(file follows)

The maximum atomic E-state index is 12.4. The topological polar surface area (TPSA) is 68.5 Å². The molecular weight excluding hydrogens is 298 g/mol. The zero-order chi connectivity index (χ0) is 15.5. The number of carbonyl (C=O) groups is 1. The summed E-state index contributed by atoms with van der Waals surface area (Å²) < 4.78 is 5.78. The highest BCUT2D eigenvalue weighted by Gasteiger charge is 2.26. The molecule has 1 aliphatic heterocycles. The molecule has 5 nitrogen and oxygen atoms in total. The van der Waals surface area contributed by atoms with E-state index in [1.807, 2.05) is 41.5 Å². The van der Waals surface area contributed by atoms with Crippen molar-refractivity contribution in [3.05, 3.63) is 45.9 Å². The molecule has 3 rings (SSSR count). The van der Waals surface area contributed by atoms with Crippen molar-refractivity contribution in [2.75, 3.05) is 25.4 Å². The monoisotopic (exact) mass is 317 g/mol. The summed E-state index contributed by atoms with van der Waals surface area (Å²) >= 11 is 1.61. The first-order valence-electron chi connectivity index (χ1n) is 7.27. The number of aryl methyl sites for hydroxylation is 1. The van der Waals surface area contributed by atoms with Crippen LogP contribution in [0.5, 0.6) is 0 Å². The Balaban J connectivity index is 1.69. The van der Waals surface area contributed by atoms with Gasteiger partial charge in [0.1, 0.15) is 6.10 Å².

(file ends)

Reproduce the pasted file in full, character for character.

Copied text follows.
The maximum atomic E-state index is 12.4. The topological polar surface area (TPSA) is 68.5 Å². The molecular weight excluding hydrogens is 298 g/mol. The zero-order chi connectivity index (χ0) is 15.5. The number of carbonyl (C=O) groups is 1. The summed E-state index contributed by atoms with van der Waals surface area (Å²) < 4.78 is 5.78. The highest BCUT2D eigenvalue weighted by Gasteiger charge is 2.26. The molecule has 1 aliphatic heterocycles. The molecule has 5 nitrogen and oxygen atoms in total. The van der Waals surface area contributed by atoms with E-state index in [1.807, 2.05) is 41.5 Å². The van der Waals surface area contributed by atoms with Crippen molar-refractivity contribution in [3.05, 3.63) is 45.9 Å². The molecule has 3 rings (SSSR count). The van der Waals surface area contributed by atoms with Crippen molar-refractivity contribution in [2.75, 3.05) is 25.4 Å². The monoisotopic (exact) mass is 317 g/mol. The summed E-state index contributed by atoms with van der Waals surface area (Å²) >= 11 is 1.61. The first-order valence-electron chi connectivity index (χ1n) is 7.27. The number of aryl methyl sites for hydroxylation is 1. The van der Waals surface area contributed by atoms with Crippen LogP contribution in [0.5, 0.6) is 0 Å². The Balaban J connectivity index is 1.69. The van der Waals surface area contributed by atoms with Gasteiger partial charge in [0.1, 0.15) is 6.10 Å².